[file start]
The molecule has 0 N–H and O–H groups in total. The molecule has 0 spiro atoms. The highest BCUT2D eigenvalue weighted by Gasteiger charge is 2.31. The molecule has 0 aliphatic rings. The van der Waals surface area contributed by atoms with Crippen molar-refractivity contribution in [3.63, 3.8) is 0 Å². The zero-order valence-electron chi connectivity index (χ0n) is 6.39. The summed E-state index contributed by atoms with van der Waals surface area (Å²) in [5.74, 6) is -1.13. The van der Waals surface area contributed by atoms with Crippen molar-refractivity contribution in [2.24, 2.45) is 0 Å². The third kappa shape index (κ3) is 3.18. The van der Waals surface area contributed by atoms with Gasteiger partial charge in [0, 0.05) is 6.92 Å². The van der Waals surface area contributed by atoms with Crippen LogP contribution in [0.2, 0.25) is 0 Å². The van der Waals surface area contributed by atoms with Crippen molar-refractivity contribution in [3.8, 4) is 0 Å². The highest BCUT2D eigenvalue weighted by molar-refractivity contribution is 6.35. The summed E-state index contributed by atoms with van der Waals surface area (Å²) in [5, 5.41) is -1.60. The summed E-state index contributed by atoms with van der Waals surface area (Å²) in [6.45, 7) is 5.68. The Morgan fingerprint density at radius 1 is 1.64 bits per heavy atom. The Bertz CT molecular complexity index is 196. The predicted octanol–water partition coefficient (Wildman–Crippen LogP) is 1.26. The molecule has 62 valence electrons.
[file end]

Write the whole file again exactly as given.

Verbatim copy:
The molecule has 0 N–H and O–H groups in total. The molecule has 0 spiro atoms. The highest BCUT2D eigenvalue weighted by Gasteiger charge is 2.31. The molecule has 0 aliphatic rings. The van der Waals surface area contributed by atoms with Crippen molar-refractivity contribution in [3.63, 3.8) is 0 Å². The zero-order valence-electron chi connectivity index (χ0n) is 6.39. The summed E-state index contributed by atoms with van der Waals surface area (Å²) in [5.74, 6) is -1.13. The van der Waals surface area contributed by atoms with Crippen molar-refractivity contribution in [2.24, 2.45) is 0 Å². The third kappa shape index (κ3) is 3.18. The van der Waals surface area contributed by atoms with Gasteiger partial charge in [0, 0.05) is 6.92 Å². The van der Waals surface area contributed by atoms with Crippen LogP contribution in [0.2, 0.25) is 0 Å². The van der Waals surface area contributed by atoms with Crippen molar-refractivity contribution in [3.8, 4) is 0 Å². The highest BCUT2D eigenvalue weighted by molar-refractivity contribution is 6.35. The summed E-state index contributed by atoms with van der Waals surface area (Å²) in [5, 5.41) is -1.60. The summed E-state index contributed by atoms with van der Waals surface area (Å²) in [6.45, 7) is 5.68. The Morgan fingerprint density at radius 1 is 1.64 bits per heavy atom. The Bertz CT molecular complexity index is 196. The predicted octanol–water partition coefficient (Wildman–Crippen LogP) is 1.26. The molecule has 62 valence electrons.